Samsara is Nirvana, the passions are enlightenment

The final word of Mahayana Buddhism, as expressed in the Garland Sutra of China, is that Samsara, this world of suffering, is Nirvana, and the passions are enlightenment, bodhi. It is only illusion that causes us to see differences between them. ‘Samsara is Nirvana, the passions are enlightenment.’ This formula has sometimes been taken as a sort of slogan, in isolation from the spirituality of the rest of the Sutra, like the remark of St Paul, ‘To the pure, all things are pure.’

A man who set himself up as a Buddhist teacher began preaching the slogan that passions are enlightenment, claiming to exemplify it by himself drinking heavily and frequenting brothels.

This was reported to a real saint who remarked briefly, ‘No one who is a slave to passions can claim to see them as enlightenment.’ The teacher came storming round to the home of the saint and shouted, ‘You people claim to teach the doctrine that Samsara is Nirvana and the passions are enlightenment, but you are afraid to live it. You cower behind the little wall of your petty prohibitions and commandments. “Do this, don’t do that!” all the time. By giving all these silly rules, you are denying what you teach. Now I actually live it; perhaps you can see my. life as passions, but I see it as enlightenment, following the flow of change which is the Buddha- nature. That’s the difference between us. I am a real teacher because I live it; you are not, because you don’t.’

The saint said, ‘This kind of teaching will be of no use to the people.’

‘Why not, why not?’ cried the teacher.

‘We won’t argue about it,’ the saint told him, ‘but there is something else. We don’t drink here, but we do keep some wine for guests who may come. Now some time back I was given a little of a very rare wine – would you like to give me your opinion of it?’ ‘Why yes, yes!’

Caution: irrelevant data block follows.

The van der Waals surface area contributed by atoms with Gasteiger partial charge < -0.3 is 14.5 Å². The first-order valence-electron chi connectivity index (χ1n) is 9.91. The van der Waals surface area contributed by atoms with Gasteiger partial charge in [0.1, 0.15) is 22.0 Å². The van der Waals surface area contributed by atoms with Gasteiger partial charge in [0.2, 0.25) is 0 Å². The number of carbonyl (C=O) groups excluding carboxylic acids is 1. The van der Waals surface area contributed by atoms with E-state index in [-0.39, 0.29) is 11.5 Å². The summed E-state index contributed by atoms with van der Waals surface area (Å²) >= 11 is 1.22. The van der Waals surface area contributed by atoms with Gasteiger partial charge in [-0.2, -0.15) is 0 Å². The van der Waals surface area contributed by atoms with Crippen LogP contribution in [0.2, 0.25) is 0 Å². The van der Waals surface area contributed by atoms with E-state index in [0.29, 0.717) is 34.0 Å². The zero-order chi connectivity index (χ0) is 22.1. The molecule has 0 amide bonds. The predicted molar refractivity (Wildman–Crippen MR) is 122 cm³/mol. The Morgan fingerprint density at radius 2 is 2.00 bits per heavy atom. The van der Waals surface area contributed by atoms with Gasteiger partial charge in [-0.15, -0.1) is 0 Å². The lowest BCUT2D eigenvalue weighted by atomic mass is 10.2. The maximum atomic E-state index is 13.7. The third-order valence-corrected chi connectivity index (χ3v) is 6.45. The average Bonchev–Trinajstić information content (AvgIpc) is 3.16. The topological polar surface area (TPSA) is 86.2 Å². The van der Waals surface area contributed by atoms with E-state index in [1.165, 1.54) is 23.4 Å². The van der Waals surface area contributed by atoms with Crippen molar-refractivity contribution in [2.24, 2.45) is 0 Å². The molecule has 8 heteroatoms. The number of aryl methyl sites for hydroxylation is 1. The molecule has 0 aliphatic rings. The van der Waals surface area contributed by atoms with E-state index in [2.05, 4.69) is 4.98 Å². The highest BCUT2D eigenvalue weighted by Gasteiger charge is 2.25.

The saint went out to give instructions to his attendant; as he came back into the room he turned his head and called back, ‘Absolutely clean, mind!’

When the wine came, the guest could smell the delicious fragrance of it. But to his amazement, it was served to him in what would correspond in the West to an old chipped chamber-pot.

‘What’s this?’ he cried.

‘Oh, don’t mind that. It’s absolutely clean, I assure you – absolutely. What does it matter what the wine is served in? It’s a very rare wine, they say.’

The guest tried to drink, but found he could not. He put the chamber-pot down and said quietly, ‘Why are you doing this ?’

The saint replied, ‘This vessel has been specially made absolutely clean, and the wine is a choice one. But you cannot drink it because of the form of the vessel. Now you are serving the wine of the Garland Sutra in the vessel of your life, which may or may not be absolutely pure, but in any case is of a form associated with filth. The people will not be able to accept a teaching presented like that.’

The guest changed his way of life.

© Trevor Leggett – The Wine Pot

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